Avoiding foodborne illnessBy April Frawley Birdwell • Published: July 3rd, 2009
Category: Health in a Heartbeat
Ahh, the summer barbecue. Heaping plates of pork and chicken. Aunt Gladys’ famous potato salad, loaded with mayonnaise and eggs. All sitting out on a picnic table in the scalding summer sun, for hours.
It’s the perfect recipe… for food poisoning.
Yep, foodborne illnesses increase during the warm summer months. According to the United States Department of Agriculture, there are two main reasons why.
Number one: Mixed with heat, certain foods become a veritable playground for bacteria. Most foods, including summer picnic staples like potato salad and meat, should not be eaten after they have been left out in the heat for more than an hour.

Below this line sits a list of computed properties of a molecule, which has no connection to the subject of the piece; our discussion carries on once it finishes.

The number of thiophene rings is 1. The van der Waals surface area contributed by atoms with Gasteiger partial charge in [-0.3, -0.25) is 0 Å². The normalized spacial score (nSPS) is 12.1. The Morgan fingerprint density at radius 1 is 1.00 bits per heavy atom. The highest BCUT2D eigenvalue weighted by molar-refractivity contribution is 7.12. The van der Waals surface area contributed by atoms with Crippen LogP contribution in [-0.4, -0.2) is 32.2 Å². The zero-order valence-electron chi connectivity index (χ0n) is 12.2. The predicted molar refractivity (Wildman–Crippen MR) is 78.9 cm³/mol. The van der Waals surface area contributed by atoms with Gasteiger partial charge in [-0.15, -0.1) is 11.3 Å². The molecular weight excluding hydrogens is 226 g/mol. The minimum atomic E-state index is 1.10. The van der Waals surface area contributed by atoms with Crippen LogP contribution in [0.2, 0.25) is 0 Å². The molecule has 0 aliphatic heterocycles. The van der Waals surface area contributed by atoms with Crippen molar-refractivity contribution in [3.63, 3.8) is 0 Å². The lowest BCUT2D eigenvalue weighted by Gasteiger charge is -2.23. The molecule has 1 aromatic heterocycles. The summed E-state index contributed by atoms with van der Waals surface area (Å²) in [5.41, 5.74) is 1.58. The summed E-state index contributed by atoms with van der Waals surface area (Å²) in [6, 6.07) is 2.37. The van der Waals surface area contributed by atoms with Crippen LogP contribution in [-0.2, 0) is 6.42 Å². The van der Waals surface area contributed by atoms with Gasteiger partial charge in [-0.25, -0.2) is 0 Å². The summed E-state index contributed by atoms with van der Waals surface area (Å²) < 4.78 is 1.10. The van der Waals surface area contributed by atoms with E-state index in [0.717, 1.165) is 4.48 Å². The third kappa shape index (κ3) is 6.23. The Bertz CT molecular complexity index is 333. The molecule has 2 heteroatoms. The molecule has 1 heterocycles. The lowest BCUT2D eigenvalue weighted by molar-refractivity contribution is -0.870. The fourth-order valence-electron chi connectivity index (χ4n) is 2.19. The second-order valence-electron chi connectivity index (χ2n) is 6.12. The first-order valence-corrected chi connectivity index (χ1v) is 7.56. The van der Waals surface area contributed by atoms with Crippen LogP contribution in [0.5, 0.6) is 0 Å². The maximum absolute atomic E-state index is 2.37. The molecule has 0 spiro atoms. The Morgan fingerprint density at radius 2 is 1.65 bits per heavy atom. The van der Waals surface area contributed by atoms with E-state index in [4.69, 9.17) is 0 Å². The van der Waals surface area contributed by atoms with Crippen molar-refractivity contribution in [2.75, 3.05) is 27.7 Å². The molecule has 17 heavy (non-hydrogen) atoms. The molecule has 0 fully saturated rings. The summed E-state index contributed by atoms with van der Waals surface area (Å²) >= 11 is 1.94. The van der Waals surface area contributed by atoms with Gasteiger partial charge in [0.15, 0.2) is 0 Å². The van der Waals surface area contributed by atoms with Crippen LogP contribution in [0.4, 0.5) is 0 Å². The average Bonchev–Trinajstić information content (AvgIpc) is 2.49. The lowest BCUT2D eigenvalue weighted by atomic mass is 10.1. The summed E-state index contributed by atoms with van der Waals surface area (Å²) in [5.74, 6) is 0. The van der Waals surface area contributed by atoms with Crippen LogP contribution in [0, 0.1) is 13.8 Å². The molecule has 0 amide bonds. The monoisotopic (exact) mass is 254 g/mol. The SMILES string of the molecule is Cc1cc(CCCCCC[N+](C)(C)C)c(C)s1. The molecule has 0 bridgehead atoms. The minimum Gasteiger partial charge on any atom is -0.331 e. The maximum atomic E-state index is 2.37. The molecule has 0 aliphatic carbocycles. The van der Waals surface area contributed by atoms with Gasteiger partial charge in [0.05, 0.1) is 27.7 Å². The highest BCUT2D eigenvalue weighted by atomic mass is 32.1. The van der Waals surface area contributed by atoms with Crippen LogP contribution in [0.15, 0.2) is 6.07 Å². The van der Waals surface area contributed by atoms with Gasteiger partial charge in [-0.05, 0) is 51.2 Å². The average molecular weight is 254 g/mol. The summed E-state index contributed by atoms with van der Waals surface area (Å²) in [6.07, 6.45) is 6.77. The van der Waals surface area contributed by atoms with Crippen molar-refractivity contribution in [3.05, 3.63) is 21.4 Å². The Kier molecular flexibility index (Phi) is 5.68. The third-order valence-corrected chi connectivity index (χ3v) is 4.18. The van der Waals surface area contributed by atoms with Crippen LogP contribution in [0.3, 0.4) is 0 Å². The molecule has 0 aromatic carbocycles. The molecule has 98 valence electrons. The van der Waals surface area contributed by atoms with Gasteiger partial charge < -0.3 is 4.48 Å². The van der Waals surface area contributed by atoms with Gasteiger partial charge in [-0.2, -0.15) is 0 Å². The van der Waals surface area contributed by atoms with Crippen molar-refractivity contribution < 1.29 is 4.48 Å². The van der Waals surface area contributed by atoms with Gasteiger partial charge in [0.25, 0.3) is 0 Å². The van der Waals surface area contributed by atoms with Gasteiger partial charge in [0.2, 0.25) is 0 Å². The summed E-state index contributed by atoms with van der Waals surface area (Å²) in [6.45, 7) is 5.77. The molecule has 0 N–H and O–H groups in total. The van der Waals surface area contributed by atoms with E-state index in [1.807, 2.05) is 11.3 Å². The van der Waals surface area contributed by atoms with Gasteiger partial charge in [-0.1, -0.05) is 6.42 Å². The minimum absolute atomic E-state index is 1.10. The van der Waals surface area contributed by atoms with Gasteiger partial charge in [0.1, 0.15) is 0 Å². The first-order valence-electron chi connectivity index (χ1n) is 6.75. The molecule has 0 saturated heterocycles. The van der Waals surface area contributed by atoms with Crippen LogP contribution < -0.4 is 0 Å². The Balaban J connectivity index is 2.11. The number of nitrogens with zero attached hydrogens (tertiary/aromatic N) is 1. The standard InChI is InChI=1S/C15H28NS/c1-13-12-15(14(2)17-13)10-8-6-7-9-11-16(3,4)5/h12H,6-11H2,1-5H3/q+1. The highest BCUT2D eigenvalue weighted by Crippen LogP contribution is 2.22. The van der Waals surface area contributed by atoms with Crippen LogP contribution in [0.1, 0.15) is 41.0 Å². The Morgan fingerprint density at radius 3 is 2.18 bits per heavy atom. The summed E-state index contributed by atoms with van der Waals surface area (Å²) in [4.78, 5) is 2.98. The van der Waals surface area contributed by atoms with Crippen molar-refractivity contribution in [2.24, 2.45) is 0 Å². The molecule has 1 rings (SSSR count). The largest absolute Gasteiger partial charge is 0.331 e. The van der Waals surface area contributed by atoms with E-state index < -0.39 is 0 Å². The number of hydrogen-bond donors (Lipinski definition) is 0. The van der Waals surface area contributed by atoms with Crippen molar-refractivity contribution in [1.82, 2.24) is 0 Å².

The second reason food poisoning increases in summer involves the barbecue. Basically, when cooking outside on a grill, people don’t always stick to the same sanitary regimen they would keep in their own kitchens, where there is easy access to refrigerators and sinks for washing hands. Foods mingle outside, increasing the risk for bacterial contamination, and people don’t always wash their hands after handling raw meat like chicken, putting them at risk for contracting and spreading salmonella or other bugs.
Luckily, following a few simple rules can reduce your risk of catching a foodborne illness. First: Don’t eat food that has been sitting out for more than an hour. Second: wash your hands or use hand sanitizer to keep bacteria at bay.
Remember, barbecues are for enjoying, not for getting sick.